Lesson Learned #3.
So the off-pace progress had a knock-on effect on the number of questions that could be addressed. That meant the effectiveness of the first half - keeping in mind that this was mostly an internally-marketed event, promoted from within the six neighbourhood associations - wasn't just deeply hampered, it was rendered impotent. We didn't even get to the neighbourhood association-specific questions before it was clear we had to take a break.
I believe that in light of the above, I think I would have to list Lesson Learned #4 and #5: both have to do with the general effort of corralling questions from the neighbourhood associations.
The first is recognizing that to have the question-focus spread over six NAs is going to severely limit what can be addressed within 45-60 minutes, period. (I need to say here that I'm not sure I ever imagined an entire ward's NAs being hosts of a THH event, that I'd always seen it being one or two.) So depending on what's going on in the focus area, the number of questions that can possibly answered has a ceiling.
Secondly, there needs to be more ownership of the questions by the NAs. So that they should be submitted 'ranked' according to their importance, so there's no question which get priority. After all, these are their questions, their issues, about their neighbourhoods.
If for whatever reasons we can't get to the full complement, then we need something arbitrary in place to guide us.
Now, because we had made it clear that for the second half of the evening people could submit questions or step up to the podium and do the asking themselves, a compromised situation was made all the more complicated.
So when we got back into it post-intermission, I laid it all on the line to the audience, confessing the mistakes that had been made, begging for both forgiveness and indulgence, admitting that what we'd be able to get to would be teeny-tiny in comparison to what people may have come to the event (reasonably) expecting.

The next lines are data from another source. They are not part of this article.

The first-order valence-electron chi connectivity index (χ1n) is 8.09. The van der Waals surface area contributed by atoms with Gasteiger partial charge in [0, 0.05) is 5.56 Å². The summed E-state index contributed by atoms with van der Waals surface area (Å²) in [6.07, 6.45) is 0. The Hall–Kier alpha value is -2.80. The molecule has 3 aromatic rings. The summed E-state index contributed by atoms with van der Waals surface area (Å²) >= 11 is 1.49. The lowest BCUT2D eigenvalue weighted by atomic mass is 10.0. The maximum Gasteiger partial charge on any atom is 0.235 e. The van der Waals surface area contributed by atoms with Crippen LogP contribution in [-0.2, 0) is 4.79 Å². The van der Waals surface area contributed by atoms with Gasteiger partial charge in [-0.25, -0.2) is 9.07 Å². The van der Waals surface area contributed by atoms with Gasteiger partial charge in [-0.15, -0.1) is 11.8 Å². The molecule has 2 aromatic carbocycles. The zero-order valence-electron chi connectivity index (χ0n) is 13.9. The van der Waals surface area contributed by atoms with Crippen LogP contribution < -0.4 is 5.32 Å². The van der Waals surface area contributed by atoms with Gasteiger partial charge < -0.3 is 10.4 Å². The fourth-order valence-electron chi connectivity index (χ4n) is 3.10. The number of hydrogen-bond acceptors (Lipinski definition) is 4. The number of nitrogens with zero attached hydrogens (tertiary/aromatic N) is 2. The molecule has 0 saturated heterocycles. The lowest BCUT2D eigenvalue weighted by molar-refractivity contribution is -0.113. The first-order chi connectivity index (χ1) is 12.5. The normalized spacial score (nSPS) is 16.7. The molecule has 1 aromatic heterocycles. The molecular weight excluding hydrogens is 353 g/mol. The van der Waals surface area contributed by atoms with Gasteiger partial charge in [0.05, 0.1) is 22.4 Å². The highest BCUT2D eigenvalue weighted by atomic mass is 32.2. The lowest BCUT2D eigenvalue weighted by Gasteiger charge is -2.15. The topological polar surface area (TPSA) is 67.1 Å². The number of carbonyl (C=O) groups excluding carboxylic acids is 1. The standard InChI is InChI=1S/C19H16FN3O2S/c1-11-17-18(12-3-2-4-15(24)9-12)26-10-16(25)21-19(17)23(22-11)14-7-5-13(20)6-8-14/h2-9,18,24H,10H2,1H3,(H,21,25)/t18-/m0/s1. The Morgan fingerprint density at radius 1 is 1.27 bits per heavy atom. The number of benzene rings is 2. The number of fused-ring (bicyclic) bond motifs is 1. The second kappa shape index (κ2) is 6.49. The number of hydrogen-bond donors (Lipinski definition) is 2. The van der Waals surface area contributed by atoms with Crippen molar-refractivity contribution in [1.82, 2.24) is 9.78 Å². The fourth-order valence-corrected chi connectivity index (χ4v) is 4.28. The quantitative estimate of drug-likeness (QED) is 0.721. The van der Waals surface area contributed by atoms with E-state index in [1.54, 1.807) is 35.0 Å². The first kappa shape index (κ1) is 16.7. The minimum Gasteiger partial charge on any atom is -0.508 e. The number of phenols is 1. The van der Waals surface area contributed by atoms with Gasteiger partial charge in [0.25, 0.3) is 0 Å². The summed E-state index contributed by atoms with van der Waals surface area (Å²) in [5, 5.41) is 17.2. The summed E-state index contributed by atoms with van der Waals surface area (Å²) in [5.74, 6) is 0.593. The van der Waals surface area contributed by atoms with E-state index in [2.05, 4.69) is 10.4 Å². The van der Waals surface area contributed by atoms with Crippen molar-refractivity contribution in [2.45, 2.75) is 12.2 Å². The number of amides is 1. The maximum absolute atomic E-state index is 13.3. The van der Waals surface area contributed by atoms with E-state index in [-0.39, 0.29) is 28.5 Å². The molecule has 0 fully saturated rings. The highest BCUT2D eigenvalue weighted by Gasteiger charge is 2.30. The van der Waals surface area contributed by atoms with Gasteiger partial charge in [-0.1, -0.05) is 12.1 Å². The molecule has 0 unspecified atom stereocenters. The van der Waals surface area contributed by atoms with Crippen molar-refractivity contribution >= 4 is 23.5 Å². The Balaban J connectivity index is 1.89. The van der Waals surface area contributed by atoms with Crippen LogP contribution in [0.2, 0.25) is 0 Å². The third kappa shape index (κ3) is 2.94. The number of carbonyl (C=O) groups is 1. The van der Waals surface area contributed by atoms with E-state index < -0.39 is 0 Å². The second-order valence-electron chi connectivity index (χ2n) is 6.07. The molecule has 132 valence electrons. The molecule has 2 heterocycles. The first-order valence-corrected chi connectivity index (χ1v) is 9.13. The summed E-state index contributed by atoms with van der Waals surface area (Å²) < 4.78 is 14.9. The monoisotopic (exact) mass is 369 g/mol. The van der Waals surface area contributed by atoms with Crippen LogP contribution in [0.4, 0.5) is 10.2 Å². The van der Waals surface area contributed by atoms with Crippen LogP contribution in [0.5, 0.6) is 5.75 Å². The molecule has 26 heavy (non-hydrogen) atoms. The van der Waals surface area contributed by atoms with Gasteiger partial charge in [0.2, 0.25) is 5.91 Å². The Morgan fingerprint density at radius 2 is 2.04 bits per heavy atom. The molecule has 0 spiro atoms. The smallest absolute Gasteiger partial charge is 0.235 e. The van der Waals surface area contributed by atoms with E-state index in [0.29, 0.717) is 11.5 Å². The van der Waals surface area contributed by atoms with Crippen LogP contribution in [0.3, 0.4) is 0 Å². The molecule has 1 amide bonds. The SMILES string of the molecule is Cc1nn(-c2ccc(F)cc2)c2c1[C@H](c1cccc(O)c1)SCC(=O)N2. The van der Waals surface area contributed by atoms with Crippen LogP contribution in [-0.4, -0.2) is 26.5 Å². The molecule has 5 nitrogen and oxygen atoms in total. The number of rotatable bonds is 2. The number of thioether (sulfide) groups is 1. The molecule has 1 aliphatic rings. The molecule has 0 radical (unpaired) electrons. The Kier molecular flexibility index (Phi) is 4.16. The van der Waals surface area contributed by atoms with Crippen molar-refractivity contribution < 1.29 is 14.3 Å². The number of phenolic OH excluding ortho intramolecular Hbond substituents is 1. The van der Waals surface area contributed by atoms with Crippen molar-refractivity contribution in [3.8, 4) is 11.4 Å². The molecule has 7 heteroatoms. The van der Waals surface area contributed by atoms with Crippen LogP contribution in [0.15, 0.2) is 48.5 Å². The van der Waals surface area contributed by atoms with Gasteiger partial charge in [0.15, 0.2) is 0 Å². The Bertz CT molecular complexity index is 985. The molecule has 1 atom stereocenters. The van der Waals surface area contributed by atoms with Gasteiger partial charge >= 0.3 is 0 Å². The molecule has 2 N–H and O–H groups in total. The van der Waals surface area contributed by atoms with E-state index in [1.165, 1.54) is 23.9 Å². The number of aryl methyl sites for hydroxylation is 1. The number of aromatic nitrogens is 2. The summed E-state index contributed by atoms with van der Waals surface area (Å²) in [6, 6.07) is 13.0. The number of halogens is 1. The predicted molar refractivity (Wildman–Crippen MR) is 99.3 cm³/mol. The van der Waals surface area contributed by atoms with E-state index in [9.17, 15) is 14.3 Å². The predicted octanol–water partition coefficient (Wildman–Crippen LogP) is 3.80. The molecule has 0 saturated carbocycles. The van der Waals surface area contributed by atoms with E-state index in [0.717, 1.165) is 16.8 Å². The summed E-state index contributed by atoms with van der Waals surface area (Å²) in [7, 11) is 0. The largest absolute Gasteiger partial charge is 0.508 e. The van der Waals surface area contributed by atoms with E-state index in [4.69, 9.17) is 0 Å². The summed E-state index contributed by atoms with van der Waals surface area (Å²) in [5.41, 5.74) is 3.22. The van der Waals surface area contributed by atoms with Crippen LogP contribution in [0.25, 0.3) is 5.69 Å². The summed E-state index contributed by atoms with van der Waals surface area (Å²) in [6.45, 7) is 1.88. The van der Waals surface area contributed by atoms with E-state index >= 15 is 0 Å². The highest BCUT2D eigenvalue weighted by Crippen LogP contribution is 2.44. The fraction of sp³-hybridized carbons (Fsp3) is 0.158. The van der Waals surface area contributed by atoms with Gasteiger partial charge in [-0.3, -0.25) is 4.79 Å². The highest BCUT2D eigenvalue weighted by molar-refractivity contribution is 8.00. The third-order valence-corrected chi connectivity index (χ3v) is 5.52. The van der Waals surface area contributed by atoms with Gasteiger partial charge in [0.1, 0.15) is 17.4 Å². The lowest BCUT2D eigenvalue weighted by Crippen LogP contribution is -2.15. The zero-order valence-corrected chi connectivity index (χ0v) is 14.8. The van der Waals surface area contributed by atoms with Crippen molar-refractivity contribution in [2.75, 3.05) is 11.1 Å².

We decided to rotate the questions: one from the floor, one from the stack. I felt the best interludes were those where questions came from the audience, which was Lesson Learned #6: the very basis of a 'town hall' is the audience. As in 'not just listening, but asking questions, live-and-in-person.'
So the time spent with people asking their questions directly of the Councillor deserves to predominate.
(As throwaway Lessons Learned, #7: Water...and #8: for events at City Hall, nobody should have to worry about feeding the parking meters.)
I don't think I'm at all camouflaging at all my disappointment with last night's event in Council Chambers. But then, I'm Virgo-rising, which means I need for things to be just-so.
The Piscean in me, the creative fish that had a particular vision of 'An Evening With Ward 2 Councillor Jason Farr' is still pulling a face. But that will fade, and with this exercise in debriefing myself here, I'm more and more confidant things will be much different next time.
Which brings me to the final portion of this article: What is next for Town Halls Hamilton?
Since the approaching holiday season is pretty much a write-off in terms of 'putting bums in seats' for community engagement efforts, THH will be assessing our inaugural event, incubating until the new year's arrival, and then looking at going at it full-force in 2012.
By this time next year, I'd like to have seen a full slate of ward-centric town halls as well as issue-specific ones, too.
I'm also hoping that coupled with these will be an effort to enhance the situation in Hamilton with respect to the neighbourhood and community associations...but I don't want to get too far ahead of myself, so I'll leave the reference at that.
I have to keep reminding myself of common sense sayings regarding disappointment.
'You don't ask, you don't get.'
'Nothing ventured, nothing gained.'
Or my favourite, courtesy of my brother: 'If you go about trying to do those things you'd like to look back on having accomplished, you'll never suffer from regret...only fatigue.'